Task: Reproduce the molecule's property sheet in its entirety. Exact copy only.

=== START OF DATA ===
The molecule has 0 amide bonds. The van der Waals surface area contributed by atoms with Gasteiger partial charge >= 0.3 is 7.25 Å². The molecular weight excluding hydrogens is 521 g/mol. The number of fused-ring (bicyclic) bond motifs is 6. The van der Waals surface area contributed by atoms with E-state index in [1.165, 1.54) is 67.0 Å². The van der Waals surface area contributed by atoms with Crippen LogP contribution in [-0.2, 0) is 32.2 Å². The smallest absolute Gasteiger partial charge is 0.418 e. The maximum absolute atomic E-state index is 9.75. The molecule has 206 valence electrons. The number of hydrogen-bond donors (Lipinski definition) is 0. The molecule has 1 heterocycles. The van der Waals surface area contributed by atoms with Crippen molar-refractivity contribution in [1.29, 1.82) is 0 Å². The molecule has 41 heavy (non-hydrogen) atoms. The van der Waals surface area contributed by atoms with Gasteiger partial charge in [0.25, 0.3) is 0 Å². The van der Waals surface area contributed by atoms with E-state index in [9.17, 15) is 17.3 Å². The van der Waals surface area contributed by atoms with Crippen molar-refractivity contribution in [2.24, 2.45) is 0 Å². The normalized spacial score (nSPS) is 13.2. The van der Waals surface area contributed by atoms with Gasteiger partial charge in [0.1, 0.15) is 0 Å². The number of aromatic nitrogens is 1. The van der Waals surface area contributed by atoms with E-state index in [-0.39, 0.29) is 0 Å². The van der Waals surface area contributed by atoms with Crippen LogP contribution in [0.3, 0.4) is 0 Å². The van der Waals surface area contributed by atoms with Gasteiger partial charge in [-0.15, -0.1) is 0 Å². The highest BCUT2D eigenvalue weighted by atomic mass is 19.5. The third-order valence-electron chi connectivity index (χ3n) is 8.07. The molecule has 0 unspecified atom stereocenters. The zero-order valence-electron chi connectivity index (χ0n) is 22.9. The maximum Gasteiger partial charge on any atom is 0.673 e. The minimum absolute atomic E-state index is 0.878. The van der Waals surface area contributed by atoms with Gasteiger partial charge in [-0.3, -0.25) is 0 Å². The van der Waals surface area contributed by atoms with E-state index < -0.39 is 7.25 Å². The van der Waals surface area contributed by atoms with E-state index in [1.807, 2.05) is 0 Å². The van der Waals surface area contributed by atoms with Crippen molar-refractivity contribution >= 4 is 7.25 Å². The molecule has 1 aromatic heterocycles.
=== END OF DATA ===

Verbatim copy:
The molecule has 0 amide bonds. The van der Waals surface area contributed by atoms with Gasteiger partial charge >= 0.3 is 7.25 Å². The molecular weight excluding hydrogens is 521 g/mol. The number of fused-ring (bicyclic) bond motifs is 6. The van der Waals surface area contributed by atoms with E-state index in [1.165, 1.54) is 67.0 Å². The van der Waals surface area contributed by atoms with Crippen LogP contribution in [-0.2, 0) is 32.2 Å². The smallest absolute Gasteiger partial charge is 0.418 e. The maximum absolute atomic E-state index is 9.75. The molecule has 206 valence electrons. The number of hydrogen-bond donors (Lipinski definition) is 0. The molecule has 1 heterocycles. The van der Waals surface area contributed by atoms with Crippen molar-refractivity contribution in [1.29, 1.82) is 0 Å². The molecule has 41 heavy (non-hydrogen) atoms. The van der Waals surface area contributed by atoms with Gasteiger partial charge in [0.25, 0.3) is 0 Å². The van der Waals surface area contributed by atoms with E-state index in [9.17, 15) is 17.3 Å². The van der Waals surface area contributed by atoms with Crippen molar-refractivity contribution in [2.24, 2.45) is 0 Å². The normalized spacial score (nSPS) is 13.2. The van der Waals surface area contributed by atoms with Gasteiger partial charge in [0.1, 0.15) is 0 Å². The number of aromatic nitrogens is 1. The van der Waals surface area contributed by atoms with E-state index in [-0.39, 0.29) is 0 Å². The van der Waals surface area contributed by atoms with Crippen LogP contribution in [0.3, 0.4) is 0 Å². The van der Waals surface area contributed by atoms with Gasteiger partial charge in [-0.15, -0.1) is 0 Å². The highest BCUT2D eigenvalue weighted by atomic mass is 19.5. The third-order valence-electron chi connectivity index (χ3n) is 8.07. The molecule has 0 unspecified atom stereocenters. The zero-order valence-electron chi connectivity index (χ0n) is 22.9. The maximum Gasteiger partial charge on any atom is 0.673 e. The minimum absolute atomic E-state index is 0.878. The van der Waals surface area contributed by atoms with Gasteiger partial charge in [-0.3, -0.25) is 0 Å². The van der Waals surface area contributed by atoms with E-state index < -0.39 is 7.25 Å². The van der Waals surface area contributed by atoms with E-state index in [1.807, 2.05) is 0 Å². The van der Waals surface area contributed by atoms with Crippen molar-refractivity contribution >= 4 is 7.25 Å². The molecule has 1 aromatic heterocycles.